The Long View vs. The Immediate View in History

September 13, 2013 § 7 Comments

When I was doing my PhD at Concordia University in Montréal, I TA’d for one of my favourite profs there, Norman Ingram.  Norman is a French historian and in the Western Civ class I TA’d for him, he had what I still consider to be a brilliant assignment.  He had the students read and compare two books written about the Fall of France in June 1940 during the Second World War.  The first book was by eminent French historian, and member of the résistance (and Jew, which is how Bloch ended up being tortured and shot by the Gestapo in June 1944, as the Allies were swiftly re-conquering France), Marc Bloch, the founder of the Annales School.  The second book was written in 1996 by an historian at the University of Winnipeg, Robert Young.

Strange Defeat was written by Bloch, a captain in the French Army, in the summer of 1940, immediately following the Fall of France.  It is a searing book, almost painful to read, written by a fierce French patriot stunned and shocked his nation collapsed in defeat at the hands of the Nazis.  Bloch blames France’s political and military leaders for failing to have prepared for modern warfare.  And while Bloch remains an annaliste in writing Strange Defeat, the immediacy of the events he’s describing and his anger and fury are clear.

Young’s France and the Origins of the Second World War was, obviously, written some 50+ years after the fact, with the benefit of a half-century of hindsight, other historical views, as well as archival sources.  It is dispassionate, though eminently readable.

The students were then asked to compare and contrast the two books, the immediate view versus the long view.

I think of Norman’s assignment often, both in my own teaching career, as a public historian, and, quite often, on Twitter.  When I worked for a now-defunct web magazine based in London, any time we published anything to do with the Bosnian Genocide, without fail, we would get attacked almost immediately by people arguing that there was no genocide, that the suggestion there was a genocide is just Western imperialism and further proof of a conspiracy against Serbia and the Serbian people.  It was almost like clockwork.

So, yesterday, when I posted this piece commenting on a New Yorker profile of the Serbian tennis player Novak Djokovic, I expected more of the same.  As you can see from the comments, my expectations were met.  I also got something a bit different, however. I was indeed assailed on Twitter, by a woman who says she’s from Bosnia, who seemed to be arguing that there was no genocide in Bosnia at all, and that she should know, because she was there.  Upon further argument, she was saying something slightly different, that there was a lot of killing going on in Bosnia in the early-to-mid 90s, involving Croats, Serbs, and Bosnians as both aggressors and victims.  That was certainly true.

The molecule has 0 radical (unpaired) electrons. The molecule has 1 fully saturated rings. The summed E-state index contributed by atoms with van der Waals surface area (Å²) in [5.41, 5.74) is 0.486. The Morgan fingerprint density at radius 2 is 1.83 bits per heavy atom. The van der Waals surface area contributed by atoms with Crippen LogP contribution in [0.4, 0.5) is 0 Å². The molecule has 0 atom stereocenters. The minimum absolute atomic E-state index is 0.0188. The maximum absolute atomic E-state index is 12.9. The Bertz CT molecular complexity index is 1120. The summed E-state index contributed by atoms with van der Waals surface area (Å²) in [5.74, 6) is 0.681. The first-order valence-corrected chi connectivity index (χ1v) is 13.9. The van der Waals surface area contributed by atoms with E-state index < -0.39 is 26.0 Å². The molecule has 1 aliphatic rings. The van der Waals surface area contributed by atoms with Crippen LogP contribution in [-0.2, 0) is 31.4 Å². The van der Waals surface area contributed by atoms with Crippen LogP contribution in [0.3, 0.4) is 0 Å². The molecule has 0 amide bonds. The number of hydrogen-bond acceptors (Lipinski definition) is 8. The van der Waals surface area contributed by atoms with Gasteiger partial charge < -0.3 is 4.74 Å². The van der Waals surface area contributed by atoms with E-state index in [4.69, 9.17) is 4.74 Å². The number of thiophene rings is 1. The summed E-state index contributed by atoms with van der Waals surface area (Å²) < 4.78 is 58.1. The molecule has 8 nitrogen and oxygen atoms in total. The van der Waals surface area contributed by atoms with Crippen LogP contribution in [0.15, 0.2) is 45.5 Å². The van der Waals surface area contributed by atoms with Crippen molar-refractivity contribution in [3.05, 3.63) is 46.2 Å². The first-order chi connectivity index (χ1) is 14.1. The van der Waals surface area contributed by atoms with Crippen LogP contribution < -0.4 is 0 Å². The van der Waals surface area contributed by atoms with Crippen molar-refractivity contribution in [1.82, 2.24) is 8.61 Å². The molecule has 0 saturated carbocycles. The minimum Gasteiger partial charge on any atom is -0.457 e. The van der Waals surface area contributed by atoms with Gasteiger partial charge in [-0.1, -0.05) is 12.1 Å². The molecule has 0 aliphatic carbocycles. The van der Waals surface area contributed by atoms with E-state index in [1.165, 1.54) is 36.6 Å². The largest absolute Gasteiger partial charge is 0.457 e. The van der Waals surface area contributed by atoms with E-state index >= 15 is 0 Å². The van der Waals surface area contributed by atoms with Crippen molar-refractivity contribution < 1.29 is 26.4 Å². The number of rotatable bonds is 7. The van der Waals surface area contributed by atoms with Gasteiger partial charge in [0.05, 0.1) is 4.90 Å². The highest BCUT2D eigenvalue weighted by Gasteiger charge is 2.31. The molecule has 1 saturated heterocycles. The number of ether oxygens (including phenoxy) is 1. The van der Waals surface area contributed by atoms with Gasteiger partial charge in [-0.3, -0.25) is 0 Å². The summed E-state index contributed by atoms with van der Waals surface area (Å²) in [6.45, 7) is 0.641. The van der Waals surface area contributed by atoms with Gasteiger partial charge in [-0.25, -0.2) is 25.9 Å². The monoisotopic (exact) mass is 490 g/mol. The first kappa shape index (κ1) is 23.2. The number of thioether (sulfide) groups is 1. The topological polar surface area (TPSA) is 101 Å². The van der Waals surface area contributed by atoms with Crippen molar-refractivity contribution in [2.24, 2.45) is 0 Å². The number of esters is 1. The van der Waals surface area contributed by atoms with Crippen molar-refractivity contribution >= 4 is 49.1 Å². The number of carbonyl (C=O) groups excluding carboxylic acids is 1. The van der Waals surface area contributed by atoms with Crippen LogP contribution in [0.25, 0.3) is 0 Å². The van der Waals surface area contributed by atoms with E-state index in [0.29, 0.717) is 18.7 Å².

However, it is indisputable that what happened at Srebrenica was a genocide.  It is indisputable that the VRS, the Bosnian Serb Army, committed ethnic cleansing in Bosnia as a whole in the 1992-95 period.  This has been established by countless experts in the field, it has been confirmed by the ICTY in The Hague.

As the argument carried on, I began to think back to Norman’s assignment, and to think about the difference between the immediate view of the spectator and the big picture view of the analyst.  I’m not convinced that it wasn’t clear that the VRS was engaging in ethnic cleansing and genocide.  But I am convinced that whatever side of the ethnic divide one was on in Bosnia/Herzogovina in the period from 1992-95, it was something close to hell.  And so I am back pondering the difference in what we see based on where we’re standing (there is, of course, also the fact that metric tonnes of ink have been spilled in the past twenty years by journalists, sociologists, political scientists, anthropologists, and historians about the events).  I reject the view that there was no genocide, but I do find myself wondering about what someone who was Bosnian Serb would have seen on the ground in that era.